• Pure claims-based policies respond to claims made during the policy period regardless of when the event giving rise to the claim occurred. Most liability policies including Directors & Officers and Errors & Omissions Policies are of this kind.
  • Courts have held that the general rules of contract interpretation apply to insurance policies. However, courts recognize that for the most part insurance contracts are not negotiated and are drafted by the insurers and thus, courts have developed some special rules:
    • The onus is on the insured to prove that the coverage clause applies to the claim. However, coverage clauses are to be interpreted widely in favour of the insured.
    • Once the insured has shown that the insurance clause applies, the onus shifts to the insurer to show that an exclusion applies. Exclusions are to be interpreted narrowly, again in favour of the insured.
    • In the case of an ambiguity, it is to be resolved in favour of the insured.
    • Where a policy is unclear, the reasonable expectation of the insured can be used in interpreting the policy.
  • Just because insurers have maintained a position over the years does not mean that the courts will approve it. “Accident” which is a lynchpin of a number of insurance policy coverages has been undefined for years and was only recently defined by the Supreme Court of Canada.2 The Supreme Court of Canada recently interpreted a Comprehensive General Liability policy in favour of an insured and contrary to the way the insurers have been interpreting it for decades.3
  • Insurance coverages are not written in stone. If a particular definition or term is inappropriate to your organization, raise it and get the policy endorsed to deal with it. Examples include unanimous shareholder agreements and income trusts in the context of Directors & Officers policies.
  • The insurance industry is notorious for providing a certificate of coverage but not providing the policy contract terms until later. As the claims arising from the events of 911 involving billions of dollars, which were analyzed based on whether the policy counted it as one occurrence or two, having the policy contract terms nailed down can be important. Legal departments can impose some discipline in this regard.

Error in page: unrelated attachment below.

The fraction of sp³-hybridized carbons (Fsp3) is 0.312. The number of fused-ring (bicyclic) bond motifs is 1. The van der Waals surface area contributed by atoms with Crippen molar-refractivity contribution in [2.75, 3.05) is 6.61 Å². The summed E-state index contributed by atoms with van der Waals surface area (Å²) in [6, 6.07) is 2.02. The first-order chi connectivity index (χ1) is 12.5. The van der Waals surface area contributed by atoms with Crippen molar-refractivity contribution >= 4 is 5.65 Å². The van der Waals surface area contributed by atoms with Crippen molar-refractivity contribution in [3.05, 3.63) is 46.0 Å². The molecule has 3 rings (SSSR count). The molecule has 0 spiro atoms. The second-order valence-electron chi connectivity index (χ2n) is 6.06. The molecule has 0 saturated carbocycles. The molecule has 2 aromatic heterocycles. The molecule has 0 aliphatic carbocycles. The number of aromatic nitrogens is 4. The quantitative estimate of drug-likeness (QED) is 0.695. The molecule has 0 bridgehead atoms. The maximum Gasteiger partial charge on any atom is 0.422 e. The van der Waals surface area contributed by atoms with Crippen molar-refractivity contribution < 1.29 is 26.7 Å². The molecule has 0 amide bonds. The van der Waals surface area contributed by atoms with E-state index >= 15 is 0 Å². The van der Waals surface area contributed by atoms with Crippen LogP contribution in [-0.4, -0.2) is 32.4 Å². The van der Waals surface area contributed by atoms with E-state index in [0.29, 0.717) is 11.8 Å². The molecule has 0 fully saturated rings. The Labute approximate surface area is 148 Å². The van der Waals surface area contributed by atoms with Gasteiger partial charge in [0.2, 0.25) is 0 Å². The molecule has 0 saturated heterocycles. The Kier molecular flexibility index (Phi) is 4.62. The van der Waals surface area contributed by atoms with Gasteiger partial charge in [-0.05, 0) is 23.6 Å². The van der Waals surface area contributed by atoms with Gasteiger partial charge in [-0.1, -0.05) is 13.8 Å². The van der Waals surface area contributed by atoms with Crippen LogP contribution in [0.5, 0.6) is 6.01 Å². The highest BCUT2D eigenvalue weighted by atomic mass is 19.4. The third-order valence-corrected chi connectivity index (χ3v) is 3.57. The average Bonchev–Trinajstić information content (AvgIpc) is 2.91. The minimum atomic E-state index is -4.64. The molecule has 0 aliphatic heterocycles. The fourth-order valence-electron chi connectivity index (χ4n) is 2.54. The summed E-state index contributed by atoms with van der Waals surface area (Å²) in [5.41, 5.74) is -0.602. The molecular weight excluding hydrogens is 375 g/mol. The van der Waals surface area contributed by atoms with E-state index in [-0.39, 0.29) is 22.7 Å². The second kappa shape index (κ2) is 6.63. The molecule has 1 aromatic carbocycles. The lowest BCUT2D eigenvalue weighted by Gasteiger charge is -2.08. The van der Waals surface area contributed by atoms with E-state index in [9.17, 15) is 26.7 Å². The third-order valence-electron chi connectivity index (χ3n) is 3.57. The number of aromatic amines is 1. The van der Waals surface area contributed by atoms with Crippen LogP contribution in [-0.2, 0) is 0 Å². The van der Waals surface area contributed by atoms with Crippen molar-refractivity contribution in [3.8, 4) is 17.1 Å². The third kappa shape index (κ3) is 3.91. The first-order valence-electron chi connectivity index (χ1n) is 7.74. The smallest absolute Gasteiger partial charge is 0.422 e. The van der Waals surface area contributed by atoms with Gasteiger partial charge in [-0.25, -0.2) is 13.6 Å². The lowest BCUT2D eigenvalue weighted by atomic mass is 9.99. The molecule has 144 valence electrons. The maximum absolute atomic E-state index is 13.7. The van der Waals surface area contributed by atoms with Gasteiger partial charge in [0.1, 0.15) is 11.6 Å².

• As you would expect, insurers modify their policies to address court decisions. However, older forms or older occurrence policies may have different wording and, hence, apply differently. This is particularly true for old liability policies in the area of pollution claims.

The Application Process

Accuracy in the insurance application is crucial to ensure coverage. The courts have held that misrepresentation (including non-disclosure) of a material fact that is objectively reasonable for an underwriter to determine whether or not to accept the risk or to set the premium enables the insurer to void the policy whether or not the application expressly addresses the fact.

Since the application is the lynchpin of the coverage, the legal department should understand what the policy provides, who needs to be part of the disclosure and that mechanisms are in place for such full disclosure to be made.

Lawyers are also trained to make disclosure in a way that is most favourable to the company, and in particularly complicated areas of the application form, it may be especially important to involve persons with a legal training.4

The disclosure may involve proprietary, sensitive or privileged information. As in other cases of disclosure, the legal department should ensure that the appropriate legal safeguards are put in place to protect the company or the privilege.

If it is subsequently determined that a material misrepresentation may have been made, the legal department may be able to remedy the matter before a claim arises after which remedies will be difficult if not impossible to effect.

Understanding and Explaining the Coverages

The various components of the organization may not all have the same interests in particular circumstances. Boards of directors are a good example. Not unreasonably, directors may assume that they are covered by the organization’s D&O policy. However, most directors would not have much knowledge about what the policy covers, who the policy covers and the implications.

When the insurance market is soft, as the D&O market is now, insurers add coverage to justify maintaining the premium level. This is how the Side B coverage reimbursing the company for its director indemnification obligations arose. However, as these coverages are added, they all share the same policy limit. Directors might be surprised to learn that events partly related or unrelated to their activities might cannibalize the policy limits.